With metalworking companies across all industries facing increased demands, engineers need to rethink plant and maintenance tasks and operations. Customers are expecting greater manufacturing flexibility, more reliable, fast-turnaround product shipments and higher quality standards — all at lower costs.
To stay competitive, metalworking companies need to identify more efficient approaches to a variety of production tasks. This need for ongoing efficiency is leading metalworking companies to what some have described as the 4th industrial revolution. At the heart of this latest revolution is a greater reliance on smart, data-driven technologies.
Nowhere has data-driven technology taken a more prominent role as it has in predictive maintenance.
What is predictive maintenance?
Predictive maintenance (sometimes referred to as condition-based maintenance) is a failure inspection strategy that uses real-time data and models to predict when equipment components will wear down or malfunction so proactive corrective actions can be planned. It covers a wide array of topics, including failure prediction, failure diagnosis, recommended mitigation and suggested maintenance actions to be taken after failure.
In comparison to its predecessor strategies of reactive maintenance and preventative maintenance, predictive maintenance represents a more forward-thinking, cost-effective approach. With a reactive maintenance strategy, assets keep running until they fail. The problem is that such untimely failures result in unexpected and extended downtime and maintenance. With preventative maintenance, in contrast, problems are prevented before they occur. While this approach reduces or eliminates unplanned equipment failures and maintenance downtime can be planned, it does not allow for full utilization of an asset’s service life.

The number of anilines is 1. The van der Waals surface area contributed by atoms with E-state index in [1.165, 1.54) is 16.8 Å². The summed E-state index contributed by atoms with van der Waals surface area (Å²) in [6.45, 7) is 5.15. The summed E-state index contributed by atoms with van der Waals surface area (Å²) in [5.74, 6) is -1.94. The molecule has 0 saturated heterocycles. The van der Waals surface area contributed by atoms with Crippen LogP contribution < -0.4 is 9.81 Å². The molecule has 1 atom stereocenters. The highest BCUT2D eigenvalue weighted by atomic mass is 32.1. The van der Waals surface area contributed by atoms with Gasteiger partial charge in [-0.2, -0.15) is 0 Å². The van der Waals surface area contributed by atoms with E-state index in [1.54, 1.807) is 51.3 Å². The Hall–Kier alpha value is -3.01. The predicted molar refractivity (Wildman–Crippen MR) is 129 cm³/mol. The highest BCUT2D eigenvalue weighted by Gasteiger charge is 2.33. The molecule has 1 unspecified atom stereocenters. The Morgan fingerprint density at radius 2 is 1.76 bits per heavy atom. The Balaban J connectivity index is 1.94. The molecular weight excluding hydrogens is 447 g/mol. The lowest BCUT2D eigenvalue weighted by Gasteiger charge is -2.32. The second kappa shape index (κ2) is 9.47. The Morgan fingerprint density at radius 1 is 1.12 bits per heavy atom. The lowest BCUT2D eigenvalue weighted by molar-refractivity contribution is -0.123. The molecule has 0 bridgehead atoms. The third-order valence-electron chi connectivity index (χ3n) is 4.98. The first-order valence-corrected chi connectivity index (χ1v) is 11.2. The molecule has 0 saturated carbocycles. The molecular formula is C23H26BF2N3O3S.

What are the benefits of predictive maintenance?
Predictive maintenance allows for planned downtime while avoiding premature maintenance so plants can get the full value from components. Predictive maintenance analyzes data gathered from numerous equipment sensors to provide a holistic view of asset health.
The concept behind predictive maintenance is not new. It has existed in some form for decades and is already a dominant strategy in many other industries. It has only been recently, however, that the technology, including the sensors, computers and software, has caught up and become affordable for more widespread use in a wide array of industries, including metalworking.
The data captured from the various connected systems and sensors provides unprecedented insights into the health and total service life of critical components, making smarter maintenance strategies possible. Artificial intelligence (AI) uses algorithms to find patterns and predict mechanical failures before they occur. Instead of simply scheduling maintenance procedures based on preset intervals, a machine learning system can analyze thousands of data points to prioritize maintenance and reduce failure risks.